Peabody Energy, the world’s largest private sector coal producer, said there was a risk it could go bankrupt for the second time in five years, as it raced to renegotiate debts in the wake of tumbling demand for the fossil fuel.
The New York-listed miner is at the centre of upheaval in energy markets as natural gas and renewables replace coal on the North American power grid. The economic fallout of coronavirus has also sapped demand for coal used in steelmaking, an important market for Peabody’s Australian operations.
St Louis-based Peabody shed $5.2bn in debt while in bankruptcy court in 2016-17, leaving hedge fund Elliott Management, a former debt holder, as its largest shareholder.
Yet the company is again struggling to meet its debt obligations, according to filings.
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Peabody reported a net loss of $67.2m on Monday as coal sales volumes dropped by 23 per cent in the third quarter to 34.7m short tons. “2020 has been a year unlike any other,” Glenn Kellow, chief executive, told analysts on a conference call.
In Australia, an insurance company sued Peabody to demand more collateral held against surety bonds, which are a form of guarantee to fund the costs of cleaning up shuttered mines.
Earlier this month the company agreed with the insurer and the writers of other surety bonds to resolve about $800m in collateral requests.
However, the deal only stands if the company is able to get relief on debt covenants from its banks and to extend the maturity of its 2022 corporate bond with investors by the end of December.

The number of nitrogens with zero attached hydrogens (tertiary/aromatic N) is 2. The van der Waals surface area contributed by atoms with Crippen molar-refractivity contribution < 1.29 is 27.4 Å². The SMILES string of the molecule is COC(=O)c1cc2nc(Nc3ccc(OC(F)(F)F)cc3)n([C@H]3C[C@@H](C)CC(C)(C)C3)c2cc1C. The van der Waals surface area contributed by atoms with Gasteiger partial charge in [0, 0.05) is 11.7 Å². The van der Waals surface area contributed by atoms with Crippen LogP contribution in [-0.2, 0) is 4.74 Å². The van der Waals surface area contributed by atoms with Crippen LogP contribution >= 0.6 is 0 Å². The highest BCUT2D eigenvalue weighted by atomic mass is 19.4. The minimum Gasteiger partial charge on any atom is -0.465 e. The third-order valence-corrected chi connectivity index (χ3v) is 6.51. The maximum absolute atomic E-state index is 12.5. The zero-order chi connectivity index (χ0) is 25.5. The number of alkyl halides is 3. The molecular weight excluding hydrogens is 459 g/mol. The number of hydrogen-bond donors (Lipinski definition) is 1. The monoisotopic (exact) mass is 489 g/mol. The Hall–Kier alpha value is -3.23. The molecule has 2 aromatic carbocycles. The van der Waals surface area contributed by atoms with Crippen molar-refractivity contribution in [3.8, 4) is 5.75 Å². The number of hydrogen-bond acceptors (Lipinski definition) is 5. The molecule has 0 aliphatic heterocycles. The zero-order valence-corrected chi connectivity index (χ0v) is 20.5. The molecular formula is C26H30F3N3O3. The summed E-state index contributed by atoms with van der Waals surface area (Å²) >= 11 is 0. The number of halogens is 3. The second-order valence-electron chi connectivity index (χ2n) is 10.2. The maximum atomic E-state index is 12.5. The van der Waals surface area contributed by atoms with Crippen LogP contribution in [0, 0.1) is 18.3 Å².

“They have been unable to reach an agreement with bondholders and their revolver banks,” said a trader at one of the fund managers that holds the 2022 bonds. “It’s really just about whether there is a way to get back to the table. We’ll see.”
The 2022 bond edged lower on Monday to a new low of just above 40 cents on the dollar, having traded close to 100 cents on the dollar in February, before a sell-off prompted by the pandemic.
Peabody is the fifth-biggest coal producer in Australia. It has five mines producing coking coal, a key ingredient in steel making, and three that churn out thermal coal, which is burnt in power stations to produce electricity.
It is also a leading producer in the US where its coal properties include North Antelope Rochelle, the world’s largest coal mine. A cost-saving joint venture proposed with Arch Resources was blocked by a US judge in September.
Peabody said it was “probable” that its fourth-quarter results would push the company below a required minimum net gearing ratio under its credit agreement with banks. The company reclassified all of its $1.6bn in debt as current on its balance sheet.
“The combined risks associated with our recent financial results, market conditions, additional collateral demands and potential credit agreement non-compliance raise substantial doubt about . . . our ability to continue as a going concern,” Peabody said.
The company’s shares fell 7.7 per cent on Monday to a new post-bankruptcy low of $1.08.